Fear never wrote a symphony or poem, negotiated a peace treaty, or cured a disease. Fear never pulled a family out of poverty or a country out of bigotry. Fear never saved a marriage or a business. Courage did that. Faith did that. People who refused to consult or cower to their timidities did that. But fear itself? Fear herds us into a prison and slams the doors.

Wouldn't it be great to walk out?

Imagine your life wholly untouched by angst. What if faith, not fear, was your default reaction to threats? If you could hover a fear magnet over your heart and extract every last shaving of dread, insecurity, and doubt, what would remain? Envision a day, just one day, absent the dread of failure, rejection, and calamity. Can you imagine a life with no fear? This is the possibility behind Jesus' question.

"Why are you afraid?" he asks (Matt. 8:26 NCV).

At first blush we wonder if Jesus is serious. He may be kidding. Teasing. Pulling a quick one. Kind of like one swimmer asking another, "Why are you wet?" But Jesus doesn't smile. He's dead earnest. So are the men to whom he asks the question. A storm has turned their Galilean dinner cruise into a white-knuckled plunge.

Here is how one of them remembered the trip: "Jesus got into a boat, and his followers went with him. A great storm arose on the lake so that waves covered the boat" (Matt. 8:23–24 NCV).

These are Matthew's words. He remembered well the pouncing tempest and bouncing boat and was careful in his terminology. Not just any noun would do. He pulled his Greek thesaurus off the shelf and hunted for a descriptor that exploded like the waves across the bow. He bypassed common terms for spring shower, squall, cloudburst, or downpour. They didn't capture what he felt and saw that night: a rumbling earth and quivering shoreline. He recalled more than winds and whitecaps. His finger followed the column of synonyms down, down until he landed on a word that worked. "Ah, there it is." Seismos—a quake, a trembling eruption of sea and sky. "A great seismos arose on the lake."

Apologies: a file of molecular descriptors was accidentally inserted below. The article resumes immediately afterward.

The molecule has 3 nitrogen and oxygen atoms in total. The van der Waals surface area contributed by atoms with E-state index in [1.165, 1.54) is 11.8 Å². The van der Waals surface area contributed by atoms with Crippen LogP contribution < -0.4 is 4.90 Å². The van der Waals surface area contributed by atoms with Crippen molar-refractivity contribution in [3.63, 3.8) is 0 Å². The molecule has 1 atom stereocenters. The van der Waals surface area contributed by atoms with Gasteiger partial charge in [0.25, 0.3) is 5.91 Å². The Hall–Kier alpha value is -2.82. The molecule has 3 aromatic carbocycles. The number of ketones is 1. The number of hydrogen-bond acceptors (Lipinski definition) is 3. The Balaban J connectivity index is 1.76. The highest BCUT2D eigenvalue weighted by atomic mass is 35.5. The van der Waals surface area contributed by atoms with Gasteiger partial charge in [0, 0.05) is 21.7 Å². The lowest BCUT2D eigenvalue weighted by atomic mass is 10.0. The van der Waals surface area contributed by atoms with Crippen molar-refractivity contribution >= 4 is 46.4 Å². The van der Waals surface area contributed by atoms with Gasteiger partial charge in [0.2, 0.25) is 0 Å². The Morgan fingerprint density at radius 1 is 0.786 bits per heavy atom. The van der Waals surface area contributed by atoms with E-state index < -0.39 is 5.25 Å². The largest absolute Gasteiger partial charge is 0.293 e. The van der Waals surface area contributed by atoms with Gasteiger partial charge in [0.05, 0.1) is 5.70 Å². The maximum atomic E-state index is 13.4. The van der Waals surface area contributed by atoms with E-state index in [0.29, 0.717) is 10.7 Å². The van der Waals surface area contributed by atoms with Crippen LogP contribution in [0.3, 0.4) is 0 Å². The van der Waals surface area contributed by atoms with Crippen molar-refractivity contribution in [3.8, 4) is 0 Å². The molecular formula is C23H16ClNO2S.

The term still occupies a spot in our vernacular. A seismologist studies earthquakes, a seismograph measures them, and Matthew, along with a crew of recent recruits, felt a seismos that shook them to the core. He used the word on only two other occasions: once at Jesus' death when Calvary shook (Matt. 27:51–54) and again at Jesus' resurrection when the graveyard tremored (28:2). Apparently, the stilled storm shares equal billing in the trilogy of Jesus' great shake-ups: defeating sin on the cross, death at the tomb, and here silencing fear on the sea.

Sudden fear. We know the fear was sudden because the storm was. An older translation reads, "Suddenly a great tempest arose on the sea."

Not all storms come suddenly. Prairie farmers can see the formation of thunderclouds hours before the rain falls. This storm, however, springs like a lion out of the grass. One minute the disciples are shuffling cards for a midjourney game of hearts; the next they are gulping Galilean sea spray.

Peter and John, seasoned sailors, struggle to keep down the sail. Matthew, confirmed landlubber, struggles to keep down his breakfast. The storm is not what the tax collector bargained for. Do you sense his surprise in the way he links his two sentences? "Jesus got into a boat, and his followers went with him. A great storm arose on the lake" (8:23–24 NCV).

Wouldn't you hope for a more chipper second sentence, a happier consequence of obedience? "Jesus got into a boat. His followers went with him, and suddenly a great rainbow arched in the sky, a flock of doves hovered in happy formation, a sea of glass mirrored their mast." Don't Christ-followers enjoy a calendar full of Caribbean cruises? No. This story sends the not-so-subtle and not-too-popular reminder: getting on board with Christ can mean getting soaked with Christ. Disciples can expect rough seas and stout winds. "In the world you will [not 'might,' 'may,' or 'could'] have tribulation" (John 16:33, brackets mine).

Christ-followers contract malaria, bury children, and battle addictions, and, as a result, face fears. It's not the absence of storms that sets us apart. It's whom we discover in the storm: an unstirred Christ.

"Jesus was sleeping" (v. 24 NCV).

Now there's a scene. The disciples scream; Jesus dreams. Thunder roars; Jesus snores. He doesn't doze, catnap, or rest. He slumbers. Could you sleep at a time like this? Could you snooze during a roller coaster loop-the-loop? In a wind tunnel? At a kettledrum concert? Jesus sleeps through all three at once!

Mark's gospel adds two curious details: "[Jesus] was in the stern, asleep on a pillow" (Mark 4:38). In the stern, on a pillow. Why the first? From whence came the second?